Danish Architect Jørn Utzon Becomes 2003 Pritzker Architecture Prize Laureate
Danish architect Jørn Utzon, who designed what has arguably become the most famous building in the world, the Sydney Opera House in Australia, has been chosen as the 2003 Laureate of the Pritzker Architecture Prize which marks its twenty-fifth anniversary this year. The 84 year-old Utzon has retired to a house he designed for himself on the island of Majorca, but his two sons, Jan and Kim, continue the practice of Utzon Architects in Haarby, Denmark.
In announcing the jury’s choice, Thomas J. Pritzker, president of The Hyatt Foundation, said, “Jørn Utzon has designed a remarkably beautiful building in Australia that has become a national symbol to the rest of the world. In addition, in a most distinguished career, he has designed several other significant works, including housing complexes, a church, residences, and other commercial buildings. We are delighted that the jury has seen fit to recognize this great talent as we celebrate our first quarter of a century.”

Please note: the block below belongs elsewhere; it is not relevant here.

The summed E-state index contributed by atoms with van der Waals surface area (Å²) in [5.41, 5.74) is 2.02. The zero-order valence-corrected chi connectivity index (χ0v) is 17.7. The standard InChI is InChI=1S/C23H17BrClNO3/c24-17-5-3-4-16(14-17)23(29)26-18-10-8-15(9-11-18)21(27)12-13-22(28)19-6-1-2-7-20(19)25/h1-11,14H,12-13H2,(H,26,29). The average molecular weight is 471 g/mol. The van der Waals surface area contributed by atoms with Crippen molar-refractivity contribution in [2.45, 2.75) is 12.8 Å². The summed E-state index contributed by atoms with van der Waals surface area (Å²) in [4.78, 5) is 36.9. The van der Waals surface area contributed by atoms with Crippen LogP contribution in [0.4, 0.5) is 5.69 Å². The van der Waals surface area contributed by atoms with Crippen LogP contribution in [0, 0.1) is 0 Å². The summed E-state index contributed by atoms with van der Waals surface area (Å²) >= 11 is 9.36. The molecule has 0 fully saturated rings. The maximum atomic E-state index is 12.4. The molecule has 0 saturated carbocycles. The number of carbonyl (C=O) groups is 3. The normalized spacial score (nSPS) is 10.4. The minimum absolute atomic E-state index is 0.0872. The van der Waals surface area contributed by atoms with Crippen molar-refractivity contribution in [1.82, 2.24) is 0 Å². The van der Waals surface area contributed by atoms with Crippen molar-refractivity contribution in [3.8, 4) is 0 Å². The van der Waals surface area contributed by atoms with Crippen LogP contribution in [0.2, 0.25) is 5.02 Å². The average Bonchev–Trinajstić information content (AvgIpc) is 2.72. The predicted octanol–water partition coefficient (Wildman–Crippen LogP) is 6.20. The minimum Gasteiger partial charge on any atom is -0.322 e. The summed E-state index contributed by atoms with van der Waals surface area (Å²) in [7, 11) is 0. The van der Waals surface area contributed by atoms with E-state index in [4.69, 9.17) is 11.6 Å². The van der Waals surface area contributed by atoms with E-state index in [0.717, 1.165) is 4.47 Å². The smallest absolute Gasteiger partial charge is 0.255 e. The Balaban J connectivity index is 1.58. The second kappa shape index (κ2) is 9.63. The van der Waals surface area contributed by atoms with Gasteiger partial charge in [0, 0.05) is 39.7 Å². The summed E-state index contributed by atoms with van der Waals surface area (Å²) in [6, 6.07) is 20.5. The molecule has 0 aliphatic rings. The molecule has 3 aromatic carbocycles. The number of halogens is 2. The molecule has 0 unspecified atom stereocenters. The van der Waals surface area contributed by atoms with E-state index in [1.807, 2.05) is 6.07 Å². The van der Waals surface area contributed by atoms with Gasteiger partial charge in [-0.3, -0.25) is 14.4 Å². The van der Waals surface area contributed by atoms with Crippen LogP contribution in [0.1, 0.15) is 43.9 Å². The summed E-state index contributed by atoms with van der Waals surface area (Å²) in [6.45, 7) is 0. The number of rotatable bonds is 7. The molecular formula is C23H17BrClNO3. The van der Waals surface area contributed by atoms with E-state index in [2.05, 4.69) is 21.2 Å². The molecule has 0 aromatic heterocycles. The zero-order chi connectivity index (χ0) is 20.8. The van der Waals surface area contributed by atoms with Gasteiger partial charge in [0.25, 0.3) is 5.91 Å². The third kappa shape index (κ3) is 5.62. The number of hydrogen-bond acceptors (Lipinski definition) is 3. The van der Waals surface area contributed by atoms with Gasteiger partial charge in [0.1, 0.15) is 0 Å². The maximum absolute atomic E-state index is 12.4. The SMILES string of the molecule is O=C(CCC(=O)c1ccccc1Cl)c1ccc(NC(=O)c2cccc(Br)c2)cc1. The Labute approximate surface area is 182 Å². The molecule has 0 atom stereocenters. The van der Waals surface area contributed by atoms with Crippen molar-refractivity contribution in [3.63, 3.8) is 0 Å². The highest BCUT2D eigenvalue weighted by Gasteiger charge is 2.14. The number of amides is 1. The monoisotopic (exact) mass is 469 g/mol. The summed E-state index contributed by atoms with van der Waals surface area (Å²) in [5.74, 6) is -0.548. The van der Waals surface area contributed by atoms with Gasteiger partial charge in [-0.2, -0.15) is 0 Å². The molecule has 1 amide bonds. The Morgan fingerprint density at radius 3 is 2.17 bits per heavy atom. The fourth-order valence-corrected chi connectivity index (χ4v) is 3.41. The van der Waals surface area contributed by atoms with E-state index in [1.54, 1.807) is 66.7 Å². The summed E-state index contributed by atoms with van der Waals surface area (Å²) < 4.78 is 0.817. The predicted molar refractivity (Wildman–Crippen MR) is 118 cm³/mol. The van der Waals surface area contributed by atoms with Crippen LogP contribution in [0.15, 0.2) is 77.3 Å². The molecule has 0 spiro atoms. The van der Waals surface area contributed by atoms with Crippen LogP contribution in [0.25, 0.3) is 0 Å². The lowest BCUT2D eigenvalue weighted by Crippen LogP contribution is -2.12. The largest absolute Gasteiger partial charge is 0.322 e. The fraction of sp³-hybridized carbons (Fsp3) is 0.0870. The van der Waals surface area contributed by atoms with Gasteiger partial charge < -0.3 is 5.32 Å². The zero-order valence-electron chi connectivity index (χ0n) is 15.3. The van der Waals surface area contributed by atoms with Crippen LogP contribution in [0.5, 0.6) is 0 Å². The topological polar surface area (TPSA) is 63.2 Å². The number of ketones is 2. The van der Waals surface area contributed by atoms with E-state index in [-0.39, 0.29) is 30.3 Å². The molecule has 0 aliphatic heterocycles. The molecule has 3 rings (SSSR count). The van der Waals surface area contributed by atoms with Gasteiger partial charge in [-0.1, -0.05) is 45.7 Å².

Pritzker Prize jury chairman, Lord Rothschild, commented, “Jørn Utzon created one of the great iconic buildings of the twentieth century, an image of great beauty known throughout the world. In addition to this masterpiece, he has worked throughout his life fastidiously, brilliantly, quietly and with never a false or jarring note. He is therefore a most distinguished recipient of the Pritzker Prize.”
The formal ceremony for what has come to be known throughout the world as architecture's highest honor will be held on May 20, 2003 in Madrid, Spain. At that time, a $100,000 grant and a bronze medallion are bestowed. Utzon is the first Dane to become a Pritzker Laureate, and the 27th honoree since the prize was established in 1979. His selection continues what has become a ten-year trend of laureates from the international community.
Bill Lacy, an architect, spoke as the executive director of the Pritzker Prize, quoting from the jury citation which states, “Utzon has always been ahead of his time. He rightly joins the handful of Modernists who have shaped the past century with buildings of timeless and enduring quality.”